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US hits Venezuela officials with sanctions for blocking aid

AP , Friday 1 Mar 2019
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The Trump administration, stepping up pressure on the government of Venezuelan President Nicolas Maduro, on Friday slapped sanctions on six high-ranking Venezuelan security officials for obstructing the delivery of humanitarian aid into their country.

The Treasury Department said the six, including officials with the National Guard and police, are allied with Maduro, who has closed Venezuela's borders with Brazil and Colombia to prevent assistance from countries opposed to his continued rule from entering.

The sanctions block any assets they have in U.S. jurisdictions and bar Americans from conducting financial transactions with them. They are part of a campaign to pressure Maduro to step down and turn over power to opposition leader Juan Guaido.

"This action ... targets six security officials who control many of the groups that prevented humanitarian aid from entering Venezuela, thereby exacerbating the humanitarian crisis that has left millions of Venezuelans starving and without access to medical care under the Maduro regime,'' the Treasury Department said in a statement.

It said the six control groups that fired tear gas and rubber bullets at protesters, set some humanitarian aid trucks on fire and threatened to fire on a ship carrying assistance from Puerto Rico.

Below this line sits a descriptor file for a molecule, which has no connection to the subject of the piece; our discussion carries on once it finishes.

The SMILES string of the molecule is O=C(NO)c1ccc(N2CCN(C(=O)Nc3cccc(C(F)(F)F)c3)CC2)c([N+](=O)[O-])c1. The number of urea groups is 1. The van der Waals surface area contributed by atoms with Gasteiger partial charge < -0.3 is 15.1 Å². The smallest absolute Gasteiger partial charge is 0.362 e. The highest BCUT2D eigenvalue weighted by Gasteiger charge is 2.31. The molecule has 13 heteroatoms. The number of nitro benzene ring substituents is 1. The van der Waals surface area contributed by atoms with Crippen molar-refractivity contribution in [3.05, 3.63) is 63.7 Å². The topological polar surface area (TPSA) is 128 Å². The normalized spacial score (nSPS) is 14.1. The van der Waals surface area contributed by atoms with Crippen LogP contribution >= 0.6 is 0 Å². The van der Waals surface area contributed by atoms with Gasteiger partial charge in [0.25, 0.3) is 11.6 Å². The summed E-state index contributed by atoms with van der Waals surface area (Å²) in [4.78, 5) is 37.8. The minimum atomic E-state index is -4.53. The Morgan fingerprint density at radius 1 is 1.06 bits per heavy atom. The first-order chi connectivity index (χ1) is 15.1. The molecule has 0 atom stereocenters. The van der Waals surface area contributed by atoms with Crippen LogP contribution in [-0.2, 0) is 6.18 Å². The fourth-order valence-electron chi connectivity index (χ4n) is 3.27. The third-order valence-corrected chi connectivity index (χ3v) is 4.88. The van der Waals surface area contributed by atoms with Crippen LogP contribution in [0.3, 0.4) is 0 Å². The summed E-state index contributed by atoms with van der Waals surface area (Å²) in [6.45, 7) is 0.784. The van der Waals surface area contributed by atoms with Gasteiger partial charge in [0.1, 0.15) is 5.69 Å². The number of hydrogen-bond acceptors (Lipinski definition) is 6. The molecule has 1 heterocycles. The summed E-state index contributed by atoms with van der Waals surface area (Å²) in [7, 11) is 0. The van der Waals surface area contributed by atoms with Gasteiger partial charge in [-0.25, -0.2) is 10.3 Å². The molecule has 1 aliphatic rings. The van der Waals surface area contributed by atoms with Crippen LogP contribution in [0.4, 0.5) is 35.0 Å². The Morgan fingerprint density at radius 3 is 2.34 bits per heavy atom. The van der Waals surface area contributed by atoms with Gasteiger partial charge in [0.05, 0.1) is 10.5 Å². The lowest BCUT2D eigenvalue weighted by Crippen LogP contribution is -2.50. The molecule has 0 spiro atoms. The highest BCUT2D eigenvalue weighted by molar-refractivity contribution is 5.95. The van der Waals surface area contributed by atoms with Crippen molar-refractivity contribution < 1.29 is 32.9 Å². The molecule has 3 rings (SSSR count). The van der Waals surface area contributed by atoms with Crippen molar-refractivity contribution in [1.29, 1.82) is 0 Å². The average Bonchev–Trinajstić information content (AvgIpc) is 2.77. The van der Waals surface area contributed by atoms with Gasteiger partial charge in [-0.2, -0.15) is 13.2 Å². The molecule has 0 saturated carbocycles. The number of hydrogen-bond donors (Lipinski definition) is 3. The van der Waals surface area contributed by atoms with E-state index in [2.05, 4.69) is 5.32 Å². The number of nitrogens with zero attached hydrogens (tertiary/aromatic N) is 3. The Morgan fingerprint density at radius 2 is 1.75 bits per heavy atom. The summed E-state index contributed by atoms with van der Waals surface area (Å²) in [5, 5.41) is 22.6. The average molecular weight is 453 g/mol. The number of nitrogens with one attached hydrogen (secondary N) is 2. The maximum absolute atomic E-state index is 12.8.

Those targeted are Richard Jesus Lopez, the commander of Venezuela's National Guard; Jesus Maria Mantilla, the commander of Venezuela's Strategic Integral Defense Region Guayana; Alberto Mirtiliano Bermudez, the general in charge of Venezuela's Integral Defense Zone in Bolivar State, which borders Brazil; Jose Leonardo Noronom, the general in charge of Venezuela's Integral Defense Zone in Tachira State, which borders Colombia; Jose Miguel Dominguez, a national police commander in Tachira; and Cristhiam Abelardo Morales, another commander in Tachira.

The U.S. recognized Guaido as Venezuela's interim president last month. Maduro was re-elected last year in an election widely viewed as illegitimate, but the security services have largely remained loyal.

Guaido had announced that last weekend's attempt to deliver U.S.-supplied humanitarian aid from Colombia into Venezuela would be politically decisive, but Maduro called the aid part of a scheme to overthrow his government.

Maduro has denounced his opponents as killers and criminals in fiery speeches reminiscent of the style of his predecessor and mentor, Hugo Chavez.

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